These are some of my notes from the second part of the second session of the Willow Creek Leadership Summit.
Questions: Is the gospel failing us, or our organizations? Is it God’s message, or our methods?
Our churches have not been powerful magnets for attracting people to God.
Unprecedented changes call for unprecedented innovation
Institutions lose their influence when internal change lags behind external change.
Our problem is inertia and organizational entropy.
Success is often a self-correcting phenomenon.
Every organization is successful until it’s not. We’re all susceptible to denial.
Pattern of Denial Response:
When an organization misses the future, its usually not because it’s unknowable, it’s usually because it’s unpalatable.
In turbulent times, humility is not just a good character trait, it’s essential.
Make sure you’re listening to the renegades and the dissidents. Do we welcome dissent?
The future has already happened, but it’s unequally distributed.
We have to come up with new strategies, new models.
It’s the responsibility of every leader to convince people that change is more exciting.
Avoid the temptation to conquer denial.
We are very unlikely to create something new until you are able to deconstruct your current plan
What hasn’t changed for 3-5 years? Why not? Because it’s working? Because we haven’t found anything better? Or are we doing it because we’re all reading the same books, listening to the same consultants, and drinking the same bathwater?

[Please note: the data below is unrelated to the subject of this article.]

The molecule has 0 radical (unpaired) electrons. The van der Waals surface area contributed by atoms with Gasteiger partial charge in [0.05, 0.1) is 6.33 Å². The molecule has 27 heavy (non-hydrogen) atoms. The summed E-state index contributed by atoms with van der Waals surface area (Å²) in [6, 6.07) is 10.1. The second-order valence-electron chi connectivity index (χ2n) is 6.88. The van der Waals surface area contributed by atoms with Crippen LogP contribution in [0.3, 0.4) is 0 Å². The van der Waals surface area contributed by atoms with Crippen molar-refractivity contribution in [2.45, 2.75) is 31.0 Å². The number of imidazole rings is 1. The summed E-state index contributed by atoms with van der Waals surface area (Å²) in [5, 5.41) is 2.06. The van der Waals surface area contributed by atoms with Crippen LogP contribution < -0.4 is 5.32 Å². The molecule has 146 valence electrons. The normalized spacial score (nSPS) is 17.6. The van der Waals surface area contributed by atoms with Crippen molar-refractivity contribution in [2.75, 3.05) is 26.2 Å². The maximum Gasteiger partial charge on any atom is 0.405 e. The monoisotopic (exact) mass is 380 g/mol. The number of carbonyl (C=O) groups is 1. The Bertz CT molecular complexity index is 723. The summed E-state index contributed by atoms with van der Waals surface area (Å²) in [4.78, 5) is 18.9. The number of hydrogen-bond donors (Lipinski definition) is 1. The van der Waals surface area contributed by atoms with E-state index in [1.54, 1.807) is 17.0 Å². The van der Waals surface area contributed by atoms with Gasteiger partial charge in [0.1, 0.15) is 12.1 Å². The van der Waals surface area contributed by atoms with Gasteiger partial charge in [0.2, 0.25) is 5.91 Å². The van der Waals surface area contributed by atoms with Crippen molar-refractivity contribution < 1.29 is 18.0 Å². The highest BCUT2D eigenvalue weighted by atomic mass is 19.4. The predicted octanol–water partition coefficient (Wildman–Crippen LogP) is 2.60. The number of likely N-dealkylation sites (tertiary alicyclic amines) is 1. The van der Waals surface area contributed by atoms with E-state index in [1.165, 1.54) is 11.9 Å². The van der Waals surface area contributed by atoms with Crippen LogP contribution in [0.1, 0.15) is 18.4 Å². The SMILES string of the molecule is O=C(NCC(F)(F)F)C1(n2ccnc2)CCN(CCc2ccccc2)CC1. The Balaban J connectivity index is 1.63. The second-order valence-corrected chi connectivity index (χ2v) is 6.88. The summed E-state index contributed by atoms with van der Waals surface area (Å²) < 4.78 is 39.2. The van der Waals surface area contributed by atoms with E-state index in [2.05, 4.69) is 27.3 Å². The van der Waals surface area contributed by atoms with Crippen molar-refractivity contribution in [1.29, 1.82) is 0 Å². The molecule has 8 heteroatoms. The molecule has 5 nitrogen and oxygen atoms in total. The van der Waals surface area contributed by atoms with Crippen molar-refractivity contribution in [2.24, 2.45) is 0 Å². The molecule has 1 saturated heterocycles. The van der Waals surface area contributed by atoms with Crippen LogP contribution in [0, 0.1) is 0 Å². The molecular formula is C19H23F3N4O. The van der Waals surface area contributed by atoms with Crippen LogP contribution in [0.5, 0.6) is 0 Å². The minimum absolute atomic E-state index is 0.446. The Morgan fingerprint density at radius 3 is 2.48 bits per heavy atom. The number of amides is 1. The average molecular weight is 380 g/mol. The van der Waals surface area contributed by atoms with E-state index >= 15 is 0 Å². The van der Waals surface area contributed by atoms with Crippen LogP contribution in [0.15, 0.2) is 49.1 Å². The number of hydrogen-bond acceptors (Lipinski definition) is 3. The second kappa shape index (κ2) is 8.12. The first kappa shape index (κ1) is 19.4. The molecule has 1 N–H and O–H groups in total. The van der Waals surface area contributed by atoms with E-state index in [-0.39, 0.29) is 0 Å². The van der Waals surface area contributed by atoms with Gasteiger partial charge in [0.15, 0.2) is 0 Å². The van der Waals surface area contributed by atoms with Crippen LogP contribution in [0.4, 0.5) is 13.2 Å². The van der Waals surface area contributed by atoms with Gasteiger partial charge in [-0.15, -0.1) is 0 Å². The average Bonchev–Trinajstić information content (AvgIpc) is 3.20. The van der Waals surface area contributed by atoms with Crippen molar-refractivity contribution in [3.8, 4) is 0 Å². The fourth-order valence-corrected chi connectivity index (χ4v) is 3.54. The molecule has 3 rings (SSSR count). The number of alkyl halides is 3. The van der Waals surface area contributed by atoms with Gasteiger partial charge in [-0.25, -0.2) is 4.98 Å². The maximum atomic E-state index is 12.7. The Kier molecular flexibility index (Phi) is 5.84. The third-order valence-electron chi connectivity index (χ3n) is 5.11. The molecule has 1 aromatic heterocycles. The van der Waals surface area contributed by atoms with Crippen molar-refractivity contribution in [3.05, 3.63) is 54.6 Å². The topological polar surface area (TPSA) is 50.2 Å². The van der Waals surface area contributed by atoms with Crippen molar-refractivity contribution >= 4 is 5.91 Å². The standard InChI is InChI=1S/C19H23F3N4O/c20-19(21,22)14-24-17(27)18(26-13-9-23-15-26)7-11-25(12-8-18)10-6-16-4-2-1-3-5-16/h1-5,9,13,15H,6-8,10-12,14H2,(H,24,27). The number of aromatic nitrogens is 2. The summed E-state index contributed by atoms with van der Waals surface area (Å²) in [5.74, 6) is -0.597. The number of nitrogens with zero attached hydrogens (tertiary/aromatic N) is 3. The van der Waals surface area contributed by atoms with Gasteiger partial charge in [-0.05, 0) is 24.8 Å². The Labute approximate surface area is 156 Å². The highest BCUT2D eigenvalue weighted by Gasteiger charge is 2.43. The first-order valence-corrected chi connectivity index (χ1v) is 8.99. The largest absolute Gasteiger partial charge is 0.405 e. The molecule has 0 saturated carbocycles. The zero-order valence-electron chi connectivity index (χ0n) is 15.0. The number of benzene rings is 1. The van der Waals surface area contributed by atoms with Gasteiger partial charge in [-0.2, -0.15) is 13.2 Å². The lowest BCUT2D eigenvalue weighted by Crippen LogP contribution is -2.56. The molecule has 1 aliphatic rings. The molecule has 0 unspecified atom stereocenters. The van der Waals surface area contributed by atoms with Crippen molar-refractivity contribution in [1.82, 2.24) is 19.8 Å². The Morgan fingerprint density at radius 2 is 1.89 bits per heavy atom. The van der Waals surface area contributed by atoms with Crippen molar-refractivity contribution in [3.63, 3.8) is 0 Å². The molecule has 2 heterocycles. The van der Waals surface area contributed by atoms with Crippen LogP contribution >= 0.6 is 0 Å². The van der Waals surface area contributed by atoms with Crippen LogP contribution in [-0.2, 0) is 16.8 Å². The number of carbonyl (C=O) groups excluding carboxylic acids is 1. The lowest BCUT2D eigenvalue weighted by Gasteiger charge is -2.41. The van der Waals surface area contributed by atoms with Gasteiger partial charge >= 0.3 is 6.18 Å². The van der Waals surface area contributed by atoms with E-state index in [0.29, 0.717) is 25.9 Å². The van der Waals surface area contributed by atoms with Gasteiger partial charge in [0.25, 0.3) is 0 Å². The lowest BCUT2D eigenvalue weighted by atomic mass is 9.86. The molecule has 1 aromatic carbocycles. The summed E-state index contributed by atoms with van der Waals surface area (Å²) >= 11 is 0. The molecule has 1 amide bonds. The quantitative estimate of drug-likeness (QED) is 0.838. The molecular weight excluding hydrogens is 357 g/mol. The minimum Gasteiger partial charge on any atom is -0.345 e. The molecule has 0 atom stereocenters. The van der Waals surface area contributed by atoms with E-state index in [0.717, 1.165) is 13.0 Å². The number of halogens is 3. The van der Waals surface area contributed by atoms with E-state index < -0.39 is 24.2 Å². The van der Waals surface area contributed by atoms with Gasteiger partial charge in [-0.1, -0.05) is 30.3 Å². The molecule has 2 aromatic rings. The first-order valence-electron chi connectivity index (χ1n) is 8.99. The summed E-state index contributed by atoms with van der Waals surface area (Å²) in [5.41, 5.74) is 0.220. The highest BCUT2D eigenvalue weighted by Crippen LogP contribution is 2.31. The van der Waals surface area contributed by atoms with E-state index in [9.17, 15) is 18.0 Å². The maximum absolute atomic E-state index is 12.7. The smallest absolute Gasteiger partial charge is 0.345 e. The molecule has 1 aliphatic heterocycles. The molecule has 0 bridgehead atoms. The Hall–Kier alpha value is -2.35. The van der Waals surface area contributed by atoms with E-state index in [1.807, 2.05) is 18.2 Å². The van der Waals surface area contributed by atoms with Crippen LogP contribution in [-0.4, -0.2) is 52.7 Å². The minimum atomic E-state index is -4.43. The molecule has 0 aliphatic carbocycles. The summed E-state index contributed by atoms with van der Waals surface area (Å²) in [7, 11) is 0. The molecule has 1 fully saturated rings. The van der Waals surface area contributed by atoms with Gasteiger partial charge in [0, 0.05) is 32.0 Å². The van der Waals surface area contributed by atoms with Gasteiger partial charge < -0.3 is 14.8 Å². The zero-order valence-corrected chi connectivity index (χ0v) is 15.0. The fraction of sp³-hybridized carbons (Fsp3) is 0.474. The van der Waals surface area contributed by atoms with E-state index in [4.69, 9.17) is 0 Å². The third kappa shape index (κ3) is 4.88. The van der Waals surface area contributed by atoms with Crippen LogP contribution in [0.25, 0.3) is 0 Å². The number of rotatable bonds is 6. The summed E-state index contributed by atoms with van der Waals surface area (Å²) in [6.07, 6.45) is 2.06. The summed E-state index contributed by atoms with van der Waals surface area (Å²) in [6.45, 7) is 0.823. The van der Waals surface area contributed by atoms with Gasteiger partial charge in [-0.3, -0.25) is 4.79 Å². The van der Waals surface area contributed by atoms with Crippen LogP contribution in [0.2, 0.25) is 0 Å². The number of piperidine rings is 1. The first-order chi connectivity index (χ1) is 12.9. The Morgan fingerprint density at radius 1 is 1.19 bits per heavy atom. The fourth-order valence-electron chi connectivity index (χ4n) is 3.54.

How can we radically innovate? How can we come up with more radical unconventional ideas?
The longer you’re in the trenches, the easier it is to mistake the edge of your rut for the horizon.
Are you more committed to radical redemption than to your programs?
Loss happens when the mental models of the leadership team are depreciating, but they still have all their power. They then hold the institutions capacity to change captive to their own (un)willingness to change.
- You get to be a leader when people ask you to be their leader.
- Commitment is always voluntary. You can say “no” to whatever you want.
“I’m working exactly on what I want to work on, and I’m working flat out.”
Most management models were not built to be dynamic.
Natural hierarchies with natural leaders.
I find it ironic that most churches are trying more and more to become like corporations while more and more corporations are trying to become movements.
The early church was spiritually powerful but institutionally weak, and most of our churches are exactly the opposite.
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